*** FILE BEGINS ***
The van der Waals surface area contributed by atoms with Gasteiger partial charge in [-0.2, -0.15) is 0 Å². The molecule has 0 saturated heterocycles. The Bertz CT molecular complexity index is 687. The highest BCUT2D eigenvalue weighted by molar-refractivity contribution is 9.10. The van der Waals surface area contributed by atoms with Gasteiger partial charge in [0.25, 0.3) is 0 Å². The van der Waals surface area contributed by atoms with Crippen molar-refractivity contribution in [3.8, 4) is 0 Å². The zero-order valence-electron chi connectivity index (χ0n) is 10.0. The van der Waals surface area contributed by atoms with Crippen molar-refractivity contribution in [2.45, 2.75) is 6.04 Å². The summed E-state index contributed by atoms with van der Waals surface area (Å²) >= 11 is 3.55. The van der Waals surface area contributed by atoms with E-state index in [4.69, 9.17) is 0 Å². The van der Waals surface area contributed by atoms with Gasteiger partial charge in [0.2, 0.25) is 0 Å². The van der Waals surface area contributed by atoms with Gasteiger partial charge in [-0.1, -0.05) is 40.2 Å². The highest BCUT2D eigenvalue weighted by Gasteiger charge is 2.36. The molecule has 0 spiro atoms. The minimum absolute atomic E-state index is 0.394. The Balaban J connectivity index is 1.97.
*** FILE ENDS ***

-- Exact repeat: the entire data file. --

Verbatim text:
The van der Waals surface area contributed by atoms with Gasteiger partial charge in [-0.2, -0.15) is 0 Å². The molecule has 0 saturated heterocycles. The Bertz CT molecular complexity index is 687. The highest BCUT2D eigenvalue weighted by molar-refractivity contribution is 9.10. The van der Waals surface area contributed by atoms with Gasteiger partial charge in [0.25, 0.3) is 0 Å². The van der Waals surface area contributed by atoms with Crippen molar-refractivity contribution in [3.8, 4) is 0 Å². The zero-order valence-electron chi connectivity index (χ0n) is 10.0. The van der Waals surface area contributed by atoms with Crippen molar-refractivity contribution in [2.45, 2.75) is 6.04 Å². The summed E-state index contributed by atoms with van der Waals surface area (Å²) >= 11 is 3.55. The van der Waals surface area contributed by atoms with E-state index in [4.69, 9.17) is 0 Å². The van der Waals surface area contributed by atoms with Gasteiger partial charge in [0.2, 0.25) is 0 Å². The van der Waals surface area contributed by atoms with Gasteiger partial charge in [-0.1, -0.05) is 40.2 Å². The highest BCUT2D eigenvalue weighted by Gasteiger charge is 2.36. The molecule has 0 spiro atoms. The minimum absolute atomic E-state index is 0.394. The Balaban J connectivity index is 1.97.